Almost one-third of Nepal's working people are forced to seek jobs outside the country in order to survive. Most go to India, and there are also many who travel to other countries in Asia and the Persian Gulf. Desperate peasant families are forced to "sell" their daughters into prostitution in order to fend off starvation. There is a booming slave traffic that supplies brothels in India with young Nepali girls.

Besides the landlords, the Nepali ruling class consists of comprador/bureaucrat capitalists who are closely linked and subservient to the imperialists and Indian expansionists. The imperialist powers are involved in Nepal through capitalist "foreign aid," "development programs" and some direct investments. India itself is dominated by imperialism, but the Indian rulers are in a position to act as a regional power and dominate Nepal and other smaller neighboring countries.

Up until 1990, Nepal was ruled by a monarchy headed by a Hindu king. Widespread mass unrest forced a change to a constitutional monarchy with an elected parliament. The current parliament is dominated by traditional ruling class parties. The main parliamentary opposition is a revisionist party--which calls itself "communist" but is actually a bourgeois party with a thin reformist cover.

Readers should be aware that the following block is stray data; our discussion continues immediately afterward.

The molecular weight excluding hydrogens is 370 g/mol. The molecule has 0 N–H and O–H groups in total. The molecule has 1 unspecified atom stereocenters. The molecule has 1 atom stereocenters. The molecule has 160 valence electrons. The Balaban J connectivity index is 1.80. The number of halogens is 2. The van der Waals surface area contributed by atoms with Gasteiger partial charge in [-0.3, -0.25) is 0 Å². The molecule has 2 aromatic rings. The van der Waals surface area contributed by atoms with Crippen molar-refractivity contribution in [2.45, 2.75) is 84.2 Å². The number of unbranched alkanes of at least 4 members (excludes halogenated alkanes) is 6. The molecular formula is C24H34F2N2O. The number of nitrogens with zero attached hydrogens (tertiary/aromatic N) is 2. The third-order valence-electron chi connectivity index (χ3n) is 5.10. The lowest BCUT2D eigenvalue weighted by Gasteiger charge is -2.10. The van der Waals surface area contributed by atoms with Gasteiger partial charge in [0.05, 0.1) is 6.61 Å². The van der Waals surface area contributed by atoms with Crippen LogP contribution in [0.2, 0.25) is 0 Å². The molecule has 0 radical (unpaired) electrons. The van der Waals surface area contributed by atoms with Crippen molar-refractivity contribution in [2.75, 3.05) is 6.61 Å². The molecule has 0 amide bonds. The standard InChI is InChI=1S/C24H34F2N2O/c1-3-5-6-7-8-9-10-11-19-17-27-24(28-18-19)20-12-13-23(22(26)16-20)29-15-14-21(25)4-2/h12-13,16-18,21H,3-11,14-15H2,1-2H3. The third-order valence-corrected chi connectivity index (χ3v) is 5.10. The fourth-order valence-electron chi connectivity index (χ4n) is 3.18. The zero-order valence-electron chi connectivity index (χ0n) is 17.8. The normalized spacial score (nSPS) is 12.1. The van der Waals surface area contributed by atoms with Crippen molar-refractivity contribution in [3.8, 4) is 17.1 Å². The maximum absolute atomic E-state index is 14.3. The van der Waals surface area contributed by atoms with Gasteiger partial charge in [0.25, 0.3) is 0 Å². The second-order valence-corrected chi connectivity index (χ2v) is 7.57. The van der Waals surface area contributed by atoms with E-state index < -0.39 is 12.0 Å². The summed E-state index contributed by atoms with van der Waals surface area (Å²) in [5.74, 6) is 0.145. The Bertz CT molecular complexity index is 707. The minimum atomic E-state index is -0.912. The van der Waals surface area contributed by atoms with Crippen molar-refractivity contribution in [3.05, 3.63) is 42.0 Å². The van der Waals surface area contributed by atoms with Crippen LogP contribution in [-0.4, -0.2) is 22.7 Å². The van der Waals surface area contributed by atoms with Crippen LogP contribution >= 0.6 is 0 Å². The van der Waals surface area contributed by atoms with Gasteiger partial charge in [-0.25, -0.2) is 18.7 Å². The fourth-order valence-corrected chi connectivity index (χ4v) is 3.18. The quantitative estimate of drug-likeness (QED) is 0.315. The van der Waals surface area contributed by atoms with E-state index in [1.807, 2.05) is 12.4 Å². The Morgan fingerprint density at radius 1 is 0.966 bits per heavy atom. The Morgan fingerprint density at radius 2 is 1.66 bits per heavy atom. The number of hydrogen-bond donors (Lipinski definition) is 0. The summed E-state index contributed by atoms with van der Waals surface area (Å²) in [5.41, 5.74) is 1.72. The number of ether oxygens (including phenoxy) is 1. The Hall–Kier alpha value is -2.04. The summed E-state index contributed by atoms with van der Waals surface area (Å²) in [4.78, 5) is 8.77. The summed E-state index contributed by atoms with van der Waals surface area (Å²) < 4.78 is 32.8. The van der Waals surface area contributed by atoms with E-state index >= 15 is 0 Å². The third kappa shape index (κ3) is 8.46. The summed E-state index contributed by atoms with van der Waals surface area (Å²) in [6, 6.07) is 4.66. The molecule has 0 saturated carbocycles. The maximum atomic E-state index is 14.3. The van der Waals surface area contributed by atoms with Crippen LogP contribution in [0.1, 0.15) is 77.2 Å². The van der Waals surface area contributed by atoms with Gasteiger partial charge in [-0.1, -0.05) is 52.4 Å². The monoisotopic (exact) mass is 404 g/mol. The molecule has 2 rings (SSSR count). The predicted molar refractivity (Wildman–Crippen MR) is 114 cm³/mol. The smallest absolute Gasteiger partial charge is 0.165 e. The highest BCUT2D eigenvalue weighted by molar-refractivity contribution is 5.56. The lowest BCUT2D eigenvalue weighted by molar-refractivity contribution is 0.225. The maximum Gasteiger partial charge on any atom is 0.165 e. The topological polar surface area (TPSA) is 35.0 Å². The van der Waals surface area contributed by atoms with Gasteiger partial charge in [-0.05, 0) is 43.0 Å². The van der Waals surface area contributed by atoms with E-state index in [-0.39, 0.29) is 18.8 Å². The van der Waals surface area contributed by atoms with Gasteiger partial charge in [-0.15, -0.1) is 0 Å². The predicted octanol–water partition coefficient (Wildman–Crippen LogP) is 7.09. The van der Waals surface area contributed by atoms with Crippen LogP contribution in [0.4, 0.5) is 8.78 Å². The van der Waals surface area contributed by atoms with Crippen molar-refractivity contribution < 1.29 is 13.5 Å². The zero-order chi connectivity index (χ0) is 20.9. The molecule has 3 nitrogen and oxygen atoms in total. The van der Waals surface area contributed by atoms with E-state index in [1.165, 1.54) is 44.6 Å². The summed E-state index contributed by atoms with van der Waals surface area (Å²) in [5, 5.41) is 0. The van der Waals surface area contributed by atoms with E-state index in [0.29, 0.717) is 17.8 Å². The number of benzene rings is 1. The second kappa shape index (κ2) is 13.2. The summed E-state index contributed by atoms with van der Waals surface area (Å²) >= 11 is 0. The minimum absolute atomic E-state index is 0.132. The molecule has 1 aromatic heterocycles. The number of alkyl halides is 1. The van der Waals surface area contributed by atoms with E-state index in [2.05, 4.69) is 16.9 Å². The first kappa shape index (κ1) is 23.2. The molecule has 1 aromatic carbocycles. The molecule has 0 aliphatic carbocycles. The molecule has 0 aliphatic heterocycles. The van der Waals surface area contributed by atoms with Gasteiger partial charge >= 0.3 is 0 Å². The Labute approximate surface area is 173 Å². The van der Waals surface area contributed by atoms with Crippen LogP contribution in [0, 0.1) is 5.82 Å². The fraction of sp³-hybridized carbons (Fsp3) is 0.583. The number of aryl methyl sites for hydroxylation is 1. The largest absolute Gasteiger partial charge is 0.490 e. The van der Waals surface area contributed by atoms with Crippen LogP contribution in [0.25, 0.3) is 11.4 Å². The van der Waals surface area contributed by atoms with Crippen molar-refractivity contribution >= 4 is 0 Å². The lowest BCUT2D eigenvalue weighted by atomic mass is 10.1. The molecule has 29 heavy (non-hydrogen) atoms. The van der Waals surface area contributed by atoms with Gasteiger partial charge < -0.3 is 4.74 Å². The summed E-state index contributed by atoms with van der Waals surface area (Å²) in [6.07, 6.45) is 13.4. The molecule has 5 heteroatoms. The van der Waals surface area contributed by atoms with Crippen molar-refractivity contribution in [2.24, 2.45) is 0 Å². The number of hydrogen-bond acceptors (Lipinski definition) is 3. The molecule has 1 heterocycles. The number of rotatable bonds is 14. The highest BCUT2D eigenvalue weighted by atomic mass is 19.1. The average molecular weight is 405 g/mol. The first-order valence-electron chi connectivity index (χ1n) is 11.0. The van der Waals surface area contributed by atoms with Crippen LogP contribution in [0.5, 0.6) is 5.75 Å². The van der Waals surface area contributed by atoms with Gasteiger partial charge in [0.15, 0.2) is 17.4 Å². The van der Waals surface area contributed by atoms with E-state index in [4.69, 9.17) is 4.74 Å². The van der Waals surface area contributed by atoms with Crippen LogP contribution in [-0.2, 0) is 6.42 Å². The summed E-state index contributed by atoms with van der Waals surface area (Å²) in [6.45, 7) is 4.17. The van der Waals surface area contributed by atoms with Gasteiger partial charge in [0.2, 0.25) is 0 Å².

The parliament has brought no improvement at all to the lives of the impoverished masses--nor to the middle strata who are increasingly squeezed by the capitalist "liberalization" policies of the government (and its imperialist and Indian backers). A statement from the CPN(M) Central Committee, distributed as a leaflet and passed out by the hundreds of thousands across Nepal after the initiation of the people's war, pointed out: "Today the Nepalese society is in a state of grave crisis, whether economically, politically, culturally or otherwise. Where has the present state that has been harping about development and construction for the last fifty years landed Nepal economically? It has landed Nepal to the position of second poorest country in the world after Ethiopia. This state that does not manufacture even a needle in the name of self-reliant and national economy, has handed over the whole economy of the country to a dozen families of the foreign comprador and bureaucratic capitalist. Whereas these handful of plunderers have become billionaires, the real masters of this country and the national property, the toiling masses of Nepal, are forced to eke out a meager existence of deprivation and poverty."